Touchdown Wolverines: Flying the Lancashire flag on the American Football field
Jamie Worrall, captain of the Lancashire Wolverines, an American Football team based in Preston, is refreshingly candid in his response when asked how he got into the sport.
“I was at uni and, to be completely honest, I was collared by 30 cheerleaders at a freshers’ sports fair whose remit was to grab anyone big and, being 18 and single, I just followed them,” says the 6’4”, 21-stone part-time bouncer.
“A chance encounter with a load of cheerleaders when I was hungover has turned into 17 years of playing a sport I’m now obsessed with.”
Originally formed in 1988 from the remnants of the Wigan Wolverines and bolstered by the merger with the Lancashire Chieftains in 1990, the Lancashire Wolverines are based at Preston Grasshoppers RFC and led by head coach Lea Hall, who has been involved with North West American Football since the late ‘80s, turning out for the Wolverines in the ‘90s.
And, as Jamie can attest, it’s a great sport which is only getting more and more popular on these shores.
“I’ve travelled the world playing American Football; I’ve played professionally in Italy and I’ve played for Great Britain,” says Bolton-born Jamie, 35, whose first game for the Roman Gladiators was the derby against Lazio at which 1,000 football ultras were in attendance. “They started throwing flares, so that was quite the welcome for a 21-year-old.
“The sport has opened so many opportunities for me,” he adds, having previously been approached to represent Great Britain in sumo wrestling because of the transferrable skills needed to play his position as a guard. “But it’s the social aspect which stands out and there’s a real family feel at Lancashire.”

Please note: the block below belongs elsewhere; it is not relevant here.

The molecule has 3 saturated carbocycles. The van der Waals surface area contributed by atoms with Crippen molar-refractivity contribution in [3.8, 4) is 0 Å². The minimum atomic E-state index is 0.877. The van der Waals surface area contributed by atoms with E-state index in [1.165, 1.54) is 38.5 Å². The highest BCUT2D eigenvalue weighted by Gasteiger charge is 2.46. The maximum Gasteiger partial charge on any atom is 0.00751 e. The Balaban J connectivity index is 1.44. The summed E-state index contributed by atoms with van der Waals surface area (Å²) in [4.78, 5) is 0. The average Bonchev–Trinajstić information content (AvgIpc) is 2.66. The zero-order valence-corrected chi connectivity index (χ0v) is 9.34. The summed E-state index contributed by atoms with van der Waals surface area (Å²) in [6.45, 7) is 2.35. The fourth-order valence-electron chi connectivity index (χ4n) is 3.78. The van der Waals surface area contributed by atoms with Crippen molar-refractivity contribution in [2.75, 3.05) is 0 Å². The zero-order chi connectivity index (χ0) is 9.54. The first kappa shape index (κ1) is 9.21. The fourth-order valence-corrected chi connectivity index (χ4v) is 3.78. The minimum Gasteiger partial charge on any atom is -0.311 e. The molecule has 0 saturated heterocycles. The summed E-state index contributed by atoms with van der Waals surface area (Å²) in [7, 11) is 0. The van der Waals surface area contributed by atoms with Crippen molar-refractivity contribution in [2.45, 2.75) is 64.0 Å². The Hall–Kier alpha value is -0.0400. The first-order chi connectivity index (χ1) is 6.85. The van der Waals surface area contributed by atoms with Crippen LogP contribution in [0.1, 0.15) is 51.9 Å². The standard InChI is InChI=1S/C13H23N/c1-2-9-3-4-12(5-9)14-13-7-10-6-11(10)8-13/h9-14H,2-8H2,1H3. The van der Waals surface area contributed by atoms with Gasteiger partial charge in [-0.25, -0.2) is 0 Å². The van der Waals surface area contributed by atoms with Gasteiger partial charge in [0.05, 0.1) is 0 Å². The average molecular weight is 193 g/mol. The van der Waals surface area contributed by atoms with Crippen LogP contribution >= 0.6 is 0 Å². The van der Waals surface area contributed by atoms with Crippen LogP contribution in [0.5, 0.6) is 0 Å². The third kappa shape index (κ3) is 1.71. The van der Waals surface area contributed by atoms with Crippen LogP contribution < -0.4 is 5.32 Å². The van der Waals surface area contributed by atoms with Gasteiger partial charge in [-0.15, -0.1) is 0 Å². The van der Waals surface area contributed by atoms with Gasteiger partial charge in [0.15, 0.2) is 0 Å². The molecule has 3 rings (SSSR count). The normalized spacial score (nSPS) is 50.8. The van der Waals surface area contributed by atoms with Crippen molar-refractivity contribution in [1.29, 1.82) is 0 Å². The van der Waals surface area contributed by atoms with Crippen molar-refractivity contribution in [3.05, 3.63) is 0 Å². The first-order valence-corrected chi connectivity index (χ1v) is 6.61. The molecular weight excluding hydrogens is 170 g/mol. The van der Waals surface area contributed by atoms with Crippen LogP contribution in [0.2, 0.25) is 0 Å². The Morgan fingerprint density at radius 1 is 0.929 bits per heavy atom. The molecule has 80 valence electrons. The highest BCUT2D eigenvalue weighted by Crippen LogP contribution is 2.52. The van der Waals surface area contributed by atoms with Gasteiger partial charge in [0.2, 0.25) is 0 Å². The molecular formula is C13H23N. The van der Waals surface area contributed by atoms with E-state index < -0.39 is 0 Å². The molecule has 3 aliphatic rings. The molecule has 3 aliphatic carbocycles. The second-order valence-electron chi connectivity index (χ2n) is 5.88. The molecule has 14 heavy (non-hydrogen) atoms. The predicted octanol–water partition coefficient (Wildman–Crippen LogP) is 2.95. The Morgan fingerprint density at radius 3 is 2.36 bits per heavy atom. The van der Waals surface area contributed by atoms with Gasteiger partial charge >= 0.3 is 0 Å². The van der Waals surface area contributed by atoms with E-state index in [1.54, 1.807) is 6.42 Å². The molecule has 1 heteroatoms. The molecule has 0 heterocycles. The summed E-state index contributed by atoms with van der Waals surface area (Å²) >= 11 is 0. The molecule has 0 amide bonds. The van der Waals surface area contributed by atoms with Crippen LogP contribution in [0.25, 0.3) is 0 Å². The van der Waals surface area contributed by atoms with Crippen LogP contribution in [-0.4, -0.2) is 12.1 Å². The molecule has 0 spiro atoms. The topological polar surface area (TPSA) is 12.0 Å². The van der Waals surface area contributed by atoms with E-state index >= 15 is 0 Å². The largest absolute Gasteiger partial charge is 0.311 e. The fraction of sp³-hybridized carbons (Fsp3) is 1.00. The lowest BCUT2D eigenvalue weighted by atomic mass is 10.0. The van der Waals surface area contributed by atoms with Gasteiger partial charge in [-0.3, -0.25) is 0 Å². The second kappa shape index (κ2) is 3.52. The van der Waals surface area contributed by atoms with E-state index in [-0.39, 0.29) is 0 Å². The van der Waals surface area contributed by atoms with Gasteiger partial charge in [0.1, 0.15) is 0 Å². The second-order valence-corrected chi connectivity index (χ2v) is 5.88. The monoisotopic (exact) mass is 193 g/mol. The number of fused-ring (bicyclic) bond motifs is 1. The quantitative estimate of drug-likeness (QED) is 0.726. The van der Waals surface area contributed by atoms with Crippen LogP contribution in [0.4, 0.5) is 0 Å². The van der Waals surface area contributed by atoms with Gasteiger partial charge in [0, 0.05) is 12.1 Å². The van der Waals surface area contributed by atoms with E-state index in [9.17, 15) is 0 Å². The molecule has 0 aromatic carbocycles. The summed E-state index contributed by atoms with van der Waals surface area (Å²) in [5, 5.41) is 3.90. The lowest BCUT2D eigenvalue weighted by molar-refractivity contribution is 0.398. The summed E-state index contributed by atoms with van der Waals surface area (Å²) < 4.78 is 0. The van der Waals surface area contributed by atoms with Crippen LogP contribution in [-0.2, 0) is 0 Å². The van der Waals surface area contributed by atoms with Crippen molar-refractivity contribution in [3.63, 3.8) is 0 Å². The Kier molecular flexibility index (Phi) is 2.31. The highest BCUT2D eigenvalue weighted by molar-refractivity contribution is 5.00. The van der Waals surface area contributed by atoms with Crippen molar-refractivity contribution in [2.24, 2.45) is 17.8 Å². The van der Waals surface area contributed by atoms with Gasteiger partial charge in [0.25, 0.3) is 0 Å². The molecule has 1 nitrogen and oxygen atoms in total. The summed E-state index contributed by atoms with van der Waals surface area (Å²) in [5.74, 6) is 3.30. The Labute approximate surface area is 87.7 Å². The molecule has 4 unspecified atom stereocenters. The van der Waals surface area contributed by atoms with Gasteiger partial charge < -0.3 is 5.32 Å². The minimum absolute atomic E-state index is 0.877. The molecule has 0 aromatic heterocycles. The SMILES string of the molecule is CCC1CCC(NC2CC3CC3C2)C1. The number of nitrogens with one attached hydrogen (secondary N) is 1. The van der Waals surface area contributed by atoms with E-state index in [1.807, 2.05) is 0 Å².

Unfortunately, due to Covid, last season was cancelled entirely, with the upcoming British American Football League season rearranged to group teams together geographically, meaning the Wolverines will be playing top-tier Premiership sides such as Manchester Titans, Sheffield Giants, and Merseyside Nighthawks.
Having taken over as defensive coordinator last year, Jack Watson is keen to get started.
“What with kids and work, I can’t risk injuries as much anymore so this will be my first official season as a coach,” he says. “It’s going to be a good test because we’re desperate to get back up into the Prem.
“I grew up with the sport,” explains Blackpool-born Jack, 30, whose family emigrated to Florida when he was six. “I started at eight and played at high school before we moved back to the UK when I was 16. Back here, I didn’t know there was a British league until I went to uni, so I picked it back up.
“I love it,” he adds, having played as a linebacker for the Wolverines for a decade. “A lot of people find the stop-start element boring but, for me, it brings something different in terms of strategy and, as one of the bigger guys, I’ve always enjoyed the rough-and-tumble side of the sport. Each year, the game gets more popular in this country.
“It’s probably one of the only sports where, no matter your build or athleticism, there’s a position for you. It’s brilliant.”
The fact that, no matter your size or shape, there’s a position for everyone is a major reason why rookie linebacker Matthew Kellam has fallen in love with the sport as a first-year Motorsports Engineering student at UCLan.
“I always wanted to try American Football so, when I came to uni, I gave it a go,” says Matthew, who is from South London and who joined the UCLan Rams last year for a few training sessions before Covid struck. “To get more game-time over the summer, I joined the Wolverines and it’s been amazing.
“I can’t wait to learn more about the game and get the season going, especially as there are a few lads from my uni team who play for the Manchester Titans,” he adds. “That should make for a bit of a rivalry.”